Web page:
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The BET Awards are officially a celebration of “Black excellence,” and Sunday night’s show featured blockbuster performances from Lizzo, Mariah Carey, Latto, Jack Harlow (who was joined by Brandy and Lil Wayne) and an elaborate tribute to Lifetime Achievement honoree Sean “Diddy” Combs that included an unannounced in-person speech from Kanye West.

But for the second time in three years, the show coincided with galvanizing events in the United States: In 2020, it was George Floyd’s murder at the hands of Minneapolis police and the ensuing the Black Lives Matter protests, and this year it was the Supreme Court’s polarizing overturn of Roe v. Wade and the impending loss of a woman’s right to choose in many states in the country.

The show’s goal is to highlight and celebrate Black music’s present and future while serving as a driving force for social change, and no less than three female artists — host Taraji P. Henson, Janelle Monae and Jazmine Sullivan — made powerful statements about the ruling in the first half hour of the show, and many more followed.

And in the hours before the show, many more shared their thoughts with Variety on the scorching-hot red carpet at the Microsoft Theater in downtown Los Angeles.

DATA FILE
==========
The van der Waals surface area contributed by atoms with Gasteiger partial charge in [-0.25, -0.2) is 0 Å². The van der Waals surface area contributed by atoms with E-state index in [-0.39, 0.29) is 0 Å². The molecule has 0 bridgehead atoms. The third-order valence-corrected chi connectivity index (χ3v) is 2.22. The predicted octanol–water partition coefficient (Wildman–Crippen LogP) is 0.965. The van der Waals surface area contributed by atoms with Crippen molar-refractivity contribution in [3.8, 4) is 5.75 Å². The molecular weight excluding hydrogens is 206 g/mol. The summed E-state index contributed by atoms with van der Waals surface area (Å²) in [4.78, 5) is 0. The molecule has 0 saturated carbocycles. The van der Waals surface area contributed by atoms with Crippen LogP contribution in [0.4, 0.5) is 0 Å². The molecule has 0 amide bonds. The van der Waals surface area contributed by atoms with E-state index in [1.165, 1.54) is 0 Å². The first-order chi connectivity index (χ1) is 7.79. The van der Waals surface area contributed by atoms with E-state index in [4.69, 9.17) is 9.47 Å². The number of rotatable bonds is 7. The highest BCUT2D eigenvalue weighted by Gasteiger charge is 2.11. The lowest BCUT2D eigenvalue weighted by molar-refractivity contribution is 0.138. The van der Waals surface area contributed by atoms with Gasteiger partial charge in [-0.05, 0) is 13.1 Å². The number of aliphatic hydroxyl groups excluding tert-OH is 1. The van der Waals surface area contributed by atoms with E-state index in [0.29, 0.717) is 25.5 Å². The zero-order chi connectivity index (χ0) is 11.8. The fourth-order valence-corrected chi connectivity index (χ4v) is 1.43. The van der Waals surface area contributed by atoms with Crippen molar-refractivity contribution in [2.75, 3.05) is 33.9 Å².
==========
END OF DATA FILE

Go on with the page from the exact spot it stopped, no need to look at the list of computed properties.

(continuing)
British singer-songwriter Ella Mai, who took the stage tonight to introduce Babyface and Roddy Ricch, said, “I don’t know how anyone could have any other thoughts other than it’s ridiculous. I’m not from this country but I live in this country and it makes me really sad. It feels like we’re going backwards, especially for women’s rights and minorities. Honestly, sometimes it makes you feel very, very helpless. We more than ever need to come together as a people and really try and fight against it.”

Irv Gotti, who will be premiering his five-part documentary series about his Murder Inc. Records on the network in August, said, “I think it’s incredible that the powers that be are this stupid. Why would they do that? Because I don’t think women are going to stop doing whatever they feel best, so all they’re doing is causing confusion. If a woman gets pregnant and she doesn’t want to have it, she’s going to have an abortion. So the government trying to dictate to people what they’re supposed to do is just crazy.